HIV Scotland staff have been working to ensure knowledge and understanding of PrEP is increased in the public and professionals, and that PrEP is made available on the NHS in Scotland for people who need it. We have published several pieces of guidance and evidence, lobbied for and administered expert panels to address PrEP in a way that is appropriate for Scotland, as well as engaged with a diverse range of community members to ensure their needs and concerns were understood and addressed.
On the 7th March, we attended the Scottish Medicines Consortium’s (SMC) committee meeting where they voted on whether to make PrEP available on the NHS. The decision won’t be announced to the public until the 10th April, however, we were able to see how the decision about PrEP is made. As we wait for the public announcement, we wanted share what we’ve learned about the process.
In December, Gilead, the pharmaceutical company who manufactures Truvada (the drug being considered for use as PrEP), submitted an application to the SMC to determine whether it should be made available on the NHS.
When a new drug is submitted it is firstly evaluated by an assessment team made up of pharmacists, health service researchers and health economists, who look at the evidence provided by the pharmaceutical company.
At this stage, a network of multidisciplinary clinical experts including consultant physicians, surgeons, senior specialist pharmacists, general practitioners are also consulted. They give their views on matters such as current prescribing practice, disease prevalence, where there is unmet need and where new products fit into or replace existing treatments. In the case for PrEP, the clinical experts were strongly in favour of making it available on the NHS.
These assessments are then carefully considered by the New Drugs Committee (NDC), a subcommittee of the SMC, which considers all of the clinical and economic evidence and creates a ‘Detailed Advice Document (DAD)’. The NDC then makes a recommendation to the SMC on the drug.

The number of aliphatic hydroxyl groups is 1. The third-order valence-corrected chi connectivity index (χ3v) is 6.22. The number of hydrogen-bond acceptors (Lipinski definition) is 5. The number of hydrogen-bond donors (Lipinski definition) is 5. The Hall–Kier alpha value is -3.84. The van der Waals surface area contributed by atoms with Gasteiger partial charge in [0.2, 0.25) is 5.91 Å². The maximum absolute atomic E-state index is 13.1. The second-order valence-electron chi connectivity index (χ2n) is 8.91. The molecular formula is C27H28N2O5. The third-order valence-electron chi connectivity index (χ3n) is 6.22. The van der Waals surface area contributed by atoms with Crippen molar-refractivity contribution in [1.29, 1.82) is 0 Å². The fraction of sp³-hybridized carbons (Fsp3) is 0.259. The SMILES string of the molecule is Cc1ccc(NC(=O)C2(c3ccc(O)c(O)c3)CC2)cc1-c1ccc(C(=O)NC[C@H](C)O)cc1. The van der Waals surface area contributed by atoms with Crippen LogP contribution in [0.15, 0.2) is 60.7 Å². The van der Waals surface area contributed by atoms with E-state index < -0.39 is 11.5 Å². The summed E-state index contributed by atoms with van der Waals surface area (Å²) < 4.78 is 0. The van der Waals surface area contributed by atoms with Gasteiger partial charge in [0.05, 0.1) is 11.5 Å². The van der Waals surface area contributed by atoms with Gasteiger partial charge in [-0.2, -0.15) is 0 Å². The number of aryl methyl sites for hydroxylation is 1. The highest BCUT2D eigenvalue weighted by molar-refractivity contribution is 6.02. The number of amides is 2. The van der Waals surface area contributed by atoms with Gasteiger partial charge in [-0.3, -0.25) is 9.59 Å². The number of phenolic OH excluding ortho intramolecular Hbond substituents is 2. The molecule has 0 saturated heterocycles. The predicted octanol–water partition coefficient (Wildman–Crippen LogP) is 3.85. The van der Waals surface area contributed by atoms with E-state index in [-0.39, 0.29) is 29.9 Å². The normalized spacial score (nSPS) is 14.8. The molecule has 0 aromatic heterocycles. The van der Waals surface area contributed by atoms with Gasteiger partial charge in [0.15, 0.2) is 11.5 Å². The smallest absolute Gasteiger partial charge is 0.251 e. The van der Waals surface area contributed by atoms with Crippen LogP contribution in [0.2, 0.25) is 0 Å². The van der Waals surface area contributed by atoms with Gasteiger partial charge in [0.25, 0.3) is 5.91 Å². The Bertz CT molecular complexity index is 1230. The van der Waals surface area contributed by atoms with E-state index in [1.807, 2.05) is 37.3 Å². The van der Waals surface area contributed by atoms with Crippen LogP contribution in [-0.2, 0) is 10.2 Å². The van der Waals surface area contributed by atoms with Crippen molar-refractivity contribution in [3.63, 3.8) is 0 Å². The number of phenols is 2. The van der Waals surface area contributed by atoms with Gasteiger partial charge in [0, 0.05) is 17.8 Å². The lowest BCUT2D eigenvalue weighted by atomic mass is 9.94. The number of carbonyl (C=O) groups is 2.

The DAD is then sent to the pharmaceutical company for them to respond, either with additional information or clarifications.
During this time the SMC also considers “Patient Group submissions” which is an opportunity for individuals who may benefit from a drug to make their views known and for community members to influence and contribute to the decision-making process. HIV Scotland with Terrence Higgins Trust Scotland, Waverley Care and National AIDS Trust submitted a joint submission on PrEP that was informed by experiences captured through an online survey and from personal histories we collected.
The NDC recommendation, the DAD and other supporting evidence (which included the report by the Short Life Working Group on PrEP and the Patient Group submission) are then considered by the members of the SMC.
It is at this point that the SMC hold a public meeting. In the meeting we attended, six drugs were being assessed. For each drug, a summary of evidence from the NDC and patient group submissions are read. Consortium members then ask questions which are responded to by the SMC representatives. The pharmaceutical company are invited to reflect on whether they think the summary was fair, or if they wish to clarify any points. For the PrEP discussion, the drug companies highlighted that the sexual risk taking and more STIs were not as big a concern as some members made it out to be in their discussion citing relevant evidence.
Before casting their votes, members are reminded that they are not to consider budgetary impact but rather cost effectiveness. Committee members then cast a secret ballot, which is collected and taken out of the room to count. The decision is made at this meeting but is only released to committee members and not the public.
If PrEP is approved by the committee, they will contact health boards over the next month to inform them of the decision made. Following this each Health Board's Area Drug and Therapeutic committee will review their budgets and decide how to make the drug available, and the manufacturer will be contacted to ensure an adequate supply of the drug can be made. It is possible that during this process obstacles are identified that delay the rollout of an approved drug.
If the decision is no, Gilead will be invited to a feedback meeting with the SMC and able to re-apply.
The decision on PrEP will be made public on the 10th April at 2:00PM on their website. The documents that were used in the decision-making process will also be made available.